"Our kids are in crisis, and the adults in the room need to step up," stated Hochul, who stressed the urgency of addressing the increasing rates of teen suicide and the surge in anxiety and depression diagnoses among young people. "It's critical we all stand together to address the youth mental health crisis." (Related: Social media use linked to TEENAGE DEPRESSION, warn mental health experts.)
James added that a report by the Surgeon General of the United States noted that "youth who spend more than three hours a day on social media are twice as likely to experience depression and anxiety."
The first bill, named the "Stop Addictive Feeds Exploitation (SAFE) for Kids Act," would grant families greater control over the content that appears on their children's social media feeds. Under this legislation, families would need to opt in for the use of algorithms that track content, a feature often found to be addictive as it prioritizes content for prolonged user engagement.
In line with this bill, minors would be required parental consent to enable suggested feeds on social media apps. Additionally, parents could limit their children's access to social media and push notifications between midnight and 6 a.m. Social media companies would then receive "verifiable parental consent" to continue offering services during those hours.
Moreover, the bill mandates social media platforms to provide parents with tools to set daily usage limits for their children.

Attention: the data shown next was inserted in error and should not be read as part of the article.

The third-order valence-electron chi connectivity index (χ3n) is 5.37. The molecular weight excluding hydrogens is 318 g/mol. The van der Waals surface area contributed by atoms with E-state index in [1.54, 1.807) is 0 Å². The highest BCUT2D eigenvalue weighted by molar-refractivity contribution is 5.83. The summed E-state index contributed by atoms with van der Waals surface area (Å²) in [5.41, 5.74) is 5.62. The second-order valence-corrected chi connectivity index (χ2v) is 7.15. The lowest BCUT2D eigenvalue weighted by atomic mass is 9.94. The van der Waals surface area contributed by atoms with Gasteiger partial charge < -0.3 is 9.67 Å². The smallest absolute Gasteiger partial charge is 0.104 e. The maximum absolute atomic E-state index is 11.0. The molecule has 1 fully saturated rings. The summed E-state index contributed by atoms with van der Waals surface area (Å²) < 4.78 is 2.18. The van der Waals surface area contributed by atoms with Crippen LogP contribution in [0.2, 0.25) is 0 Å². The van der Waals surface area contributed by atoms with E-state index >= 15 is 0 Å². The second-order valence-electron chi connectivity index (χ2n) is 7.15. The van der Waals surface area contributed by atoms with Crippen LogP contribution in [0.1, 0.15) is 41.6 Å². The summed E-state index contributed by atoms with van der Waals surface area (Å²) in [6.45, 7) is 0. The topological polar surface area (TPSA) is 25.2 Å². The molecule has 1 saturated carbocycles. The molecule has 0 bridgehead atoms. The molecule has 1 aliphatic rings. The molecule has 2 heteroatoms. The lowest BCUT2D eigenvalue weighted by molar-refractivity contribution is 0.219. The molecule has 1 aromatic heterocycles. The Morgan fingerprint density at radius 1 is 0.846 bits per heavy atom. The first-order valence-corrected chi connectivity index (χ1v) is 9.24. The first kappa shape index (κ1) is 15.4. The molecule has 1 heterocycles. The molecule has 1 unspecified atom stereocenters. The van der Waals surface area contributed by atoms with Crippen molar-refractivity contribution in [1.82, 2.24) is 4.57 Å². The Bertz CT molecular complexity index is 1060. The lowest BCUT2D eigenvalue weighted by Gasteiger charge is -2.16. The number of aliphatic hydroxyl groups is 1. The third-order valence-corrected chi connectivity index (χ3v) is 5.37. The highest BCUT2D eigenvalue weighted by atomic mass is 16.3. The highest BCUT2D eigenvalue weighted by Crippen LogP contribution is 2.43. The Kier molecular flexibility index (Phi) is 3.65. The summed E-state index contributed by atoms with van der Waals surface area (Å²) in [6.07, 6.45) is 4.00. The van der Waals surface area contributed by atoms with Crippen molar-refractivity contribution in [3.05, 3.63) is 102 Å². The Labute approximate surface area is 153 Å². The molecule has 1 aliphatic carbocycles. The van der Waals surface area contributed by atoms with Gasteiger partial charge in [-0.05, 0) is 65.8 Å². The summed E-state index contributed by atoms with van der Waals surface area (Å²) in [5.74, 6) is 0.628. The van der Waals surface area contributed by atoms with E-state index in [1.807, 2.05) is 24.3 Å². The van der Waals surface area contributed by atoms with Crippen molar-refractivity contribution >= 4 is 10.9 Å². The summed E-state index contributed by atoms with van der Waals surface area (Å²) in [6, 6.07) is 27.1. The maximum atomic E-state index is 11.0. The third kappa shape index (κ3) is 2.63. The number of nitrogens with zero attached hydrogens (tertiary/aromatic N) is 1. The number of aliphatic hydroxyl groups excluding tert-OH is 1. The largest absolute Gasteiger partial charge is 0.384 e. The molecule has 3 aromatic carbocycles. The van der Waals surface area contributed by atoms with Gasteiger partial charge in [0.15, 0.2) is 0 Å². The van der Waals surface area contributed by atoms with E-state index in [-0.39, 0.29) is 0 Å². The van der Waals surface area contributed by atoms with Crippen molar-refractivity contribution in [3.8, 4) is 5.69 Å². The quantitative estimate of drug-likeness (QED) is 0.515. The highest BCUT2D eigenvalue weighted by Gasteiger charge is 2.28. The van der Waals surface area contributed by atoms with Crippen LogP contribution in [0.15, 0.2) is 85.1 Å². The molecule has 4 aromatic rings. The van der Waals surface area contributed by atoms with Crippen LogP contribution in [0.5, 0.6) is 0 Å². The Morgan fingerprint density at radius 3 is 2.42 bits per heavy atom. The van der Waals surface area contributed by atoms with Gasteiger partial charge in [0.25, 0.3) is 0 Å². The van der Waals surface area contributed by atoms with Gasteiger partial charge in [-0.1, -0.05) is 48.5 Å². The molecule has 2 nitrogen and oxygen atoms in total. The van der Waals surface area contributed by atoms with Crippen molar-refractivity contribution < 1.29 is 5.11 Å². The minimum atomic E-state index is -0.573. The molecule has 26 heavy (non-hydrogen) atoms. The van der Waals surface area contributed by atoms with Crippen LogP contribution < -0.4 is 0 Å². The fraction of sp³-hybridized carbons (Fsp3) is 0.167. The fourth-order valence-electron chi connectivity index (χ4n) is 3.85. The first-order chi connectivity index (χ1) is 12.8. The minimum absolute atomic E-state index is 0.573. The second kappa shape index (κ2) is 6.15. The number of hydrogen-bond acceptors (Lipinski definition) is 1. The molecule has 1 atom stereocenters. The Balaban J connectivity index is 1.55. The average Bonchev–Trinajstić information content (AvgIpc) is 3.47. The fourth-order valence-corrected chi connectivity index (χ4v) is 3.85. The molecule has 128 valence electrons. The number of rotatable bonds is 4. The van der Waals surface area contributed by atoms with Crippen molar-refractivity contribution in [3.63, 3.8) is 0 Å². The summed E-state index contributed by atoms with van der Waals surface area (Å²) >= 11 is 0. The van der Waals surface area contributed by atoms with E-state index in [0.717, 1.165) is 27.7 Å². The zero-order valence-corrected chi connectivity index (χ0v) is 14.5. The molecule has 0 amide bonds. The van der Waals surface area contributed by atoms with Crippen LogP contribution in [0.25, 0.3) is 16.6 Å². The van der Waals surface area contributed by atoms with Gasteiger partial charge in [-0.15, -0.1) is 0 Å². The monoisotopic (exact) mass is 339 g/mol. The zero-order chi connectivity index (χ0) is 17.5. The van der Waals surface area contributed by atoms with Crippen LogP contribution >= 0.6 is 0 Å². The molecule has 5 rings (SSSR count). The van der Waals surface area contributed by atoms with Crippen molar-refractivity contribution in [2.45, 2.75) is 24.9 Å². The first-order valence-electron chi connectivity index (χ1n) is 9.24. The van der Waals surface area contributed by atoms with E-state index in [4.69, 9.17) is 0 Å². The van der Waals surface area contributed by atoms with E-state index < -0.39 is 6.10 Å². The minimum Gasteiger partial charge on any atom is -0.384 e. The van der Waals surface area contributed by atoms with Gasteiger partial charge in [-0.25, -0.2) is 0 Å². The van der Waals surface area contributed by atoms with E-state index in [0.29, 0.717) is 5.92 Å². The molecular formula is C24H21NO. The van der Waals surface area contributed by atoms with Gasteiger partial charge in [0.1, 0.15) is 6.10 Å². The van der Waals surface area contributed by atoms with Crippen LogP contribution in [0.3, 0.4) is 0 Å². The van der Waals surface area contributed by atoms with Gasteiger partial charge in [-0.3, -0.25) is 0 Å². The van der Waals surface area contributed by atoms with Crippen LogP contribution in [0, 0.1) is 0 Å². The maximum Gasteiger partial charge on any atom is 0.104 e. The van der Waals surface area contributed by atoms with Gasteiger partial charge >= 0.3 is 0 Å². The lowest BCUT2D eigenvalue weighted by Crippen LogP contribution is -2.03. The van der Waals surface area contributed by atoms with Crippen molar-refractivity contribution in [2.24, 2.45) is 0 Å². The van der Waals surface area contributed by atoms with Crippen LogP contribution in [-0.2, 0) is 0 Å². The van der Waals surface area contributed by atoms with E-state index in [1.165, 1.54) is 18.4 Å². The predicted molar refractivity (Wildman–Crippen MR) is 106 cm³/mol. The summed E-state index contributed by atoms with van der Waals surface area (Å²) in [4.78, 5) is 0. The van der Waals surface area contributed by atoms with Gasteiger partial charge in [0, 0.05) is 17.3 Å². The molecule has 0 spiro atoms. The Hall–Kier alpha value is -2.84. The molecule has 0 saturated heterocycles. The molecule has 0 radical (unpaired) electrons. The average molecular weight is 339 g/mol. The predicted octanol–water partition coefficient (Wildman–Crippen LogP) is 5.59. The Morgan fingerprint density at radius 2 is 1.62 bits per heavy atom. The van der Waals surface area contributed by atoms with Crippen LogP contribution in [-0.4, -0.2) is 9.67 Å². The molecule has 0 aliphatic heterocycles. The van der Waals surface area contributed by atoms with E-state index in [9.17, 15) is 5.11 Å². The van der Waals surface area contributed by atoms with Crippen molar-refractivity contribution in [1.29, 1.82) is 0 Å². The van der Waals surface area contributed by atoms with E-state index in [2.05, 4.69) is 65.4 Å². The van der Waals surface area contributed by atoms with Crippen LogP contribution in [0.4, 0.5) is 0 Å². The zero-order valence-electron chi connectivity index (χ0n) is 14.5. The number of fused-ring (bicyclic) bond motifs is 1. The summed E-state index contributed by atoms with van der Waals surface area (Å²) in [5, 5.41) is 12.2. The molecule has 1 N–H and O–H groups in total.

Violations of the proposed laws could result in up to $5,000 fines for each breach and parents of affected minors would be entitled to seek $5,000 in damages from the social media platforms for each incident. However, companies could rectify any claims brought by guardians.
The second bill, known as the "New York Child Data Protection Act," aims to prevent social media companies from collecting, sharing and selling personal data of minors without informed consent. For children under 13, such consent must come from a parent or guardian.
Social media companies found in violation of this proposed legislation could face civil penalties of up to $5,000 per breach and would be prohibited from using children's data and online activities to target them with personalized ads.
Justifying this proposal, State Sen. Andrew Gournades from Brooklyn pointed out that the founders and executives of Big Tech companies also aren't letting their children use social media.
"Just think about this for a minute," said Gournades. "The very founders of these social media companies don't allow their own kids to use these technologies."
Polling from the Pew Research Center also notes that more than half of Americans do not feel like they are in control of the information social media companies collect and often sell to advertisers. This could include the data of children.
Watch this video to learn more about the negative effects of social media addiction.